Marrakesh is full of parks and gardens, but in one, magically blue and unique, they especially enjoyed – Jardin Majorelle. The French painter Jacques Majorelle spent 40 years creating this jardinfull of vibrant plants, lotuses, and cactuses, wreathed in paths, a fountain and streams. Many bird species decided to adopt this beauty and make it their habitat. The intense blue color of the villa or fountain is called Majorelle blue; the painter was inspired by the blue of Moroccan ceramics, tiles and Berber clothing. Nevertheless, bloggers and travelers prefer visiting the museum of a sensitive French designer, Yves Saint Laurent, who restored the garden and at periods lived there. They say that his ashes and the ashes of his life partner were spread across their much loved jardin.


Marrakech is truly a special city, but as they say, if you place your trust only in Instagram pictures, you may be disappointed. Besides for its architectural gems in distinct reddish color, it is also dusty and dirty, expensive and packed out. But it enchants you again, not just with the old medina but also with modern-day buildings (not tall so that minarets are visible), boulevards and parks.

Even though they tried many local dishes, they claim to have had enough of the smell and taste of curcuma.

They continued their travels to the enchanting Esauira, once named as Mogador. A city surrounded by walls, the city of argan and blue, wooden ships of specific construction. The precious argan tree is rare and grows only in Morocco. The ever so popular image of a dozen goats in the argan tree is “fake”. The poor animals are tied to branches so that tourists could take an “original” selfy. Goats do climb argan trees and eat their fruits, but they certainly don’t live on them.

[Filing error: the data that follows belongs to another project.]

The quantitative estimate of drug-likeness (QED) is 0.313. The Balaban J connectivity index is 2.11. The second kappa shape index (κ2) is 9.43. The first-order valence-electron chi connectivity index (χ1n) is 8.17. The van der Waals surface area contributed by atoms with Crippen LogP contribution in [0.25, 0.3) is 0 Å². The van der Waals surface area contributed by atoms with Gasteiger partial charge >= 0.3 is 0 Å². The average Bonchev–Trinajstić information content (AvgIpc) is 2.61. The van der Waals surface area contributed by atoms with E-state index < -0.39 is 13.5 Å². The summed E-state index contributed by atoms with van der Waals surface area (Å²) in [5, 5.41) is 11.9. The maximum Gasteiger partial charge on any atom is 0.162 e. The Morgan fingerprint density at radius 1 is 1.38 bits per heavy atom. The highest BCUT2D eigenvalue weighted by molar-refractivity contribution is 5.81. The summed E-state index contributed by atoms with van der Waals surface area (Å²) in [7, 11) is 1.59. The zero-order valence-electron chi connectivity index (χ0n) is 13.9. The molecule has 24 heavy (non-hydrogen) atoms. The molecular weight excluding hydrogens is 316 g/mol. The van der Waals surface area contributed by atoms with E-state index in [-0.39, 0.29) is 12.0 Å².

Trips from Marrakech to Esauira are frequent so the locals taught of a way to draw visitor’s attention and make some money of tourists who stop in order to take a picture. They had a chance to see how argan oil is made, although that presentation is only for tourists as well: women are sitting on the floor beating the fruit in order for the smaller fruit appear, which is then baked, then minced, thrown in the water, then pressed until oil starts showing up. The magical results of using argan oil on my hair and skin are expected one of these days. It’s not of some special smell, it’s thick, and the skin absorbs it immediately and is left incredibly soft.


The next day they headed to Rabat, the capital of Morocco, which it became after the decision of French colonizers who moved it from Fes. After the unforgettable crowds of Marrakech, Rabat had a calming effect on them. The accommodation in this riad was nicer than in the one in Marrakech, but the breakfast was just sweet, too sweet. The city calmly incorporates modern boulevards and a fancy marina with an ancient medina, Challah necropolis, remains from the roman times or Hassan’s tower.